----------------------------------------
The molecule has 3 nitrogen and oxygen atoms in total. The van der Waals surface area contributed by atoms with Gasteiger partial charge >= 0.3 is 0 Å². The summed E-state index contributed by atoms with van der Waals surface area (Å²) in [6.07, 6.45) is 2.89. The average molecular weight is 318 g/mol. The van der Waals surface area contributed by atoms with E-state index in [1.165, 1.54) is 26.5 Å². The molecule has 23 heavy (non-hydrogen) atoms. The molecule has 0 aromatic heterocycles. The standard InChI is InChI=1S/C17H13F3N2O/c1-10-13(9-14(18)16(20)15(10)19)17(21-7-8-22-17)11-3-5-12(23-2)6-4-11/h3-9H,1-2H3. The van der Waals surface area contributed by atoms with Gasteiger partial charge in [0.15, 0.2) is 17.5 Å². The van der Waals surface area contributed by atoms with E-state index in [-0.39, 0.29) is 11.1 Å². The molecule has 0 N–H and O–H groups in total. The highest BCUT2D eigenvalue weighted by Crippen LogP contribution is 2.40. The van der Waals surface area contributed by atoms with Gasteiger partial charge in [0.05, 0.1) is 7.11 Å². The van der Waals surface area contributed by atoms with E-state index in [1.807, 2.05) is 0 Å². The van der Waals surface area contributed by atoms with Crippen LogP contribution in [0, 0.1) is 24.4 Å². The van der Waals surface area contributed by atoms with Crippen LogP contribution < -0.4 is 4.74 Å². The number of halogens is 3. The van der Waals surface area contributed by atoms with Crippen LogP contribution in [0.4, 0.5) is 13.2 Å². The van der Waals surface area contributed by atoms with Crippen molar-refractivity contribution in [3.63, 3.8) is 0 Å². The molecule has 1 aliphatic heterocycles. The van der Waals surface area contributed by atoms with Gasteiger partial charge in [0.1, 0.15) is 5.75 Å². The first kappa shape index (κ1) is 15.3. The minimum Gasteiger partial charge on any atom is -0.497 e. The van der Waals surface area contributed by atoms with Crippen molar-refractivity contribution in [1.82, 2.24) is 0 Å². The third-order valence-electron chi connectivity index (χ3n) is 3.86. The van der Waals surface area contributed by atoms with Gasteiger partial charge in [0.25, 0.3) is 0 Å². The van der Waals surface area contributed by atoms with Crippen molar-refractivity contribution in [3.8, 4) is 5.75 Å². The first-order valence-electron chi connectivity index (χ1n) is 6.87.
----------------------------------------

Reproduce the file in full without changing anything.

The molecule has 3 nitrogen and oxygen atoms in total. The van der Waals surface area contributed by atoms with Gasteiger partial charge >= 0.3 is 0 Å². The summed E-state index contributed by atoms with van der Waals surface area (Å²) in [6.07, 6.45) is 2.89. The average molecular weight is 318 g/mol. The van der Waals surface area contributed by atoms with E-state index in [1.165, 1.54) is 26.5 Å². The molecule has 23 heavy (non-hydrogen) atoms. The molecule has 0 aromatic heterocycles. The standard InChI is InChI=1S/C17H13F3N2O/c1-10-13(9-14(18)16(20)15(10)19)17(21-7-8-22-17)11-3-5-12(23-2)6-4-11/h3-9H,1-2H3. The van der Waals surface area contributed by atoms with Gasteiger partial charge in [0.15, 0.2) is 17.5 Å². The van der Waals surface area contributed by atoms with E-state index in [-0.39, 0.29) is 11.1 Å². The molecule has 0 N–H and O–H groups in total. The highest BCUT2D eigenvalue weighted by Crippen LogP contribution is 2.40. The van der Waals surface area contributed by atoms with Gasteiger partial charge in [0.05, 0.1) is 7.11 Å². The van der Waals surface area contributed by atoms with E-state index in [1.807, 2.05) is 0 Å². The van der Waals surface area contributed by atoms with Crippen LogP contribution in [0, 0.1) is 24.4 Å². The van der Waals surface area contributed by atoms with Crippen LogP contribution < -0.4 is 4.74 Å². The number of halogens is 3. The van der Waals surface area contributed by atoms with Crippen LogP contribution in [0.4, 0.5) is 13.2 Å². The van der Waals surface area contributed by atoms with Crippen molar-refractivity contribution in [3.63, 3.8) is 0 Å². The molecule has 1 aliphatic heterocycles. The van der Waals surface area contributed by atoms with Gasteiger partial charge in [0.1, 0.15) is 5.75 Å². The first kappa shape index (κ1) is 15.3. The minimum Gasteiger partial charge on any atom is -0.497 e. The van der Waals surface area contributed by atoms with Crippen molar-refractivity contribution in [1.82, 2.24) is 0 Å². The third-order valence-electron chi connectivity index (χ3n) is 3.86. The van der Waals surface area contributed by atoms with Gasteiger partial charge in [0.25, 0.3) is 0 Å². The van der Waals surface area contributed by atoms with Crippen molar-refractivity contribution in [3.8, 4) is 5.75 Å². The first-order valence-electron chi connectivity index (χ1n) is 6.87.